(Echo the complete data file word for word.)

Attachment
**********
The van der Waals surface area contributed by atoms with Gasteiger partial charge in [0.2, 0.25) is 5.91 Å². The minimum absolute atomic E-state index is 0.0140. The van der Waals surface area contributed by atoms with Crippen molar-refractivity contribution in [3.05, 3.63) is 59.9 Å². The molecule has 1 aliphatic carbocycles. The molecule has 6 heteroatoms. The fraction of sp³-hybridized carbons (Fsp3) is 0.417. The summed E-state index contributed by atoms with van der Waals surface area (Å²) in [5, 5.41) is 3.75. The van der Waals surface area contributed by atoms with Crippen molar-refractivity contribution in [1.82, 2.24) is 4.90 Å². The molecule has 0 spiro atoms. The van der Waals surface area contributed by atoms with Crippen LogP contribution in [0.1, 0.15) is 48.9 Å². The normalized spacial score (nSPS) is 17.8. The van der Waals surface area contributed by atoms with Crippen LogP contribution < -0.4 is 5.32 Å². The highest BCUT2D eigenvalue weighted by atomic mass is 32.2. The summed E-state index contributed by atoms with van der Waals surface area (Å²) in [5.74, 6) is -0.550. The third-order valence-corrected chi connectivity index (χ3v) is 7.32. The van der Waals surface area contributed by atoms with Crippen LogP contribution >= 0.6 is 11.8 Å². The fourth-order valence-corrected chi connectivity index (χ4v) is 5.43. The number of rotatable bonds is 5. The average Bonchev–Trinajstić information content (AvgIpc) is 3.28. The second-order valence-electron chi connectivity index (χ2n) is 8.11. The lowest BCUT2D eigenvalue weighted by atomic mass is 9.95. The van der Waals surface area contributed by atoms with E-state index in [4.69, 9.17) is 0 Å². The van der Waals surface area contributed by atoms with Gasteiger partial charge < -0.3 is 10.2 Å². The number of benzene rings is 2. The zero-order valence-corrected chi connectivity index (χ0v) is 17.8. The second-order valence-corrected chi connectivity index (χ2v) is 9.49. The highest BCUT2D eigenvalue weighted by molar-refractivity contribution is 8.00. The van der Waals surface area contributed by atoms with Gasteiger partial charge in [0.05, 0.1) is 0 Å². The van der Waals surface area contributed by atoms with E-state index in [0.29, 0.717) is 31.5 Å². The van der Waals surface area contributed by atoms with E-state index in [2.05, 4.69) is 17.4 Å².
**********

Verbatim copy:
The van der Waals surface area contributed by atoms with Gasteiger partial charge in [0.2, 0.25) is 5.91 Å². The minimum absolute atomic E-state index is 0.0140. The van der Waals surface area contributed by atoms with Crippen molar-refractivity contribution in [3.05, 3.63) is 59.9 Å². The molecule has 1 aliphatic carbocycles. The molecule has 6 heteroatoms. The fraction of sp³-hybridized carbons (Fsp3) is 0.417. The summed E-state index contributed by atoms with van der Waals surface area (Å²) in [5, 5.41) is 3.75. The van der Waals surface area contributed by atoms with Crippen molar-refractivity contribution in [1.82, 2.24) is 4.90 Å². The molecule has 0 spiro atoms. The van der Waals surface area contributed by atoms with Crippen LogP contribution in [0.1, 0.15) is 48.9 Å². The normalized spacial score (nSPS) is 17.8. The van der Waals surface area contributed by atoms with Crippen LogP contribution < -0.4 is 5.32 Å². The highest BCUT2D eigenvalue weighted by atomic mass is 32.2. The summed E-state index contributed by atoms with van der Waals surface area (Å²) in [5.74, 6) is -0.550. The third-order valence-corrected chi connectivity index (χ3v) is 7.32. The van der Waals surface area contributed by atoms with Crippen LogP contribution >= 0.6 is 11.8 Å². The fourth-order valence-corrected chi connectivity index (χ4v) is 5.43. The number of rotatable bonds is 5. The average Bonchev–Trinajstić information content (AvgIpc) is 3.28. The second-order valence-electron chi connectivity index (χ2n) is 8.11. The lowest BCUT2D eigenvalue weighted by atomic mass is 9.95. The van der Waals surface area contributed by atoms with E-state index in [4.69, 9.17) is 0 Å². The van der Waals surface area contributed by atoms with Gasteiger partial charge < -0.3 is 10.2 Å². The number of benzene rings is 2. The zero-order valence-corrected chi connectivity index (χ0v) is 17.8. The second-order valence-corrected chi connectivity index (χ2v) is 9.49. The highest BCUT2D eigenvalue weighted by molar-refractivity contribution is 8.00. The van der Waals surface area contributed by atoms with Gasteiger partial charge in [0.05, 0.1) is 0 Å². The van der Waals surface area contributed by atoms with E-state index in [0.29, 0.717) is 31.5 Å². The van der Waals surface area contributed by atoms with E-state index in [2.05, 4.69) is 17.4 Å².